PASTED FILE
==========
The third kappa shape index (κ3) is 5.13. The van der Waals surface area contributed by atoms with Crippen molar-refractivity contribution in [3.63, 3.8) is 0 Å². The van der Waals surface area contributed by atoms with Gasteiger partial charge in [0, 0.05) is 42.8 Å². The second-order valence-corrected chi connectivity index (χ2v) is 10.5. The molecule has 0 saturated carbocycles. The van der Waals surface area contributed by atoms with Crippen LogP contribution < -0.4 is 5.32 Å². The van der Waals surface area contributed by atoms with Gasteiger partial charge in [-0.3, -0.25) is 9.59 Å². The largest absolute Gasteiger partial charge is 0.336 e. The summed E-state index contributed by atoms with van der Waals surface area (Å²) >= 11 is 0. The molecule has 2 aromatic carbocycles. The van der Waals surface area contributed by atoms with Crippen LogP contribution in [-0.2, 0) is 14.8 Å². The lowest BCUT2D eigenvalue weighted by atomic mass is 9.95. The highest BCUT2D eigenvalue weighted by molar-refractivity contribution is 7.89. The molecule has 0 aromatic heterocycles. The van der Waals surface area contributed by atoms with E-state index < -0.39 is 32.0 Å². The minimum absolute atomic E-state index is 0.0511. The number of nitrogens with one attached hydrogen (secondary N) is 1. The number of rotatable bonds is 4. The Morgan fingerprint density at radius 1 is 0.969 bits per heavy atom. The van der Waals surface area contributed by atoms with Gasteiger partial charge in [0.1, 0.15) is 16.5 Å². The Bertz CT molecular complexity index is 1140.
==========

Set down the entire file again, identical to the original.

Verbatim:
The third kappa shape index (κ3) is 5.13. The van der Waals surface area contributed by atoms with Crippen molar-refractivity contribution in [3.63, 3.8) is 0 Å². The van der Waals surface area contributed by atoms with Gasteiger partial charge in [0, 0.05) is 42.8 Å². The second-order valence-corrected chi connectivity index (χ2v) is 10.5. The molecule has 0 saturated carbocycles. The van der Waals surface area contributed by atoms with Crippen LogP contribution < -0.4 is 5.32 Å². The van der Waals surface area contributed by atoms with Gasteiger partial charge in [-0.3, -0.25) is 9.59 Å². The largest absolute Gasteiger partial charge is 0.336 e. The summed E-state index contributed by atoms with van der Waals surface area (Å²) >= 11 is 0. The molecule has 2 aromatic carbocycles. The van der Waals surface area contributed by atoms with Crippen LogP contribution in [-0.2, 0) is 14.8 Å². The lowest BCUT2D eigenvalue weighted by atomic mass is 9.95. The highest BCUT2D eigenvalue weighted by molar-refractivity contribution is 7.89. The molecule has 0 aromatic heterocycles. The van der Waals surface area contributed by atoms with E-state index < -0.39 is 32.0 Å². The minimum absolute atomic E-state index is 0.0511. The number of nitrogens with one attached hydrogen (secondary N) is 1. The number of rotatable bonds is 4. The Morgan fingerprint density at radius 1 is 0.969 bits per heavy atom. The van der Waals surface area contributed by atoms with Gasteiger partial charge in [0.1, 0.15) is 16.5 Å². The Bertz CT molecular complexity index is 1140.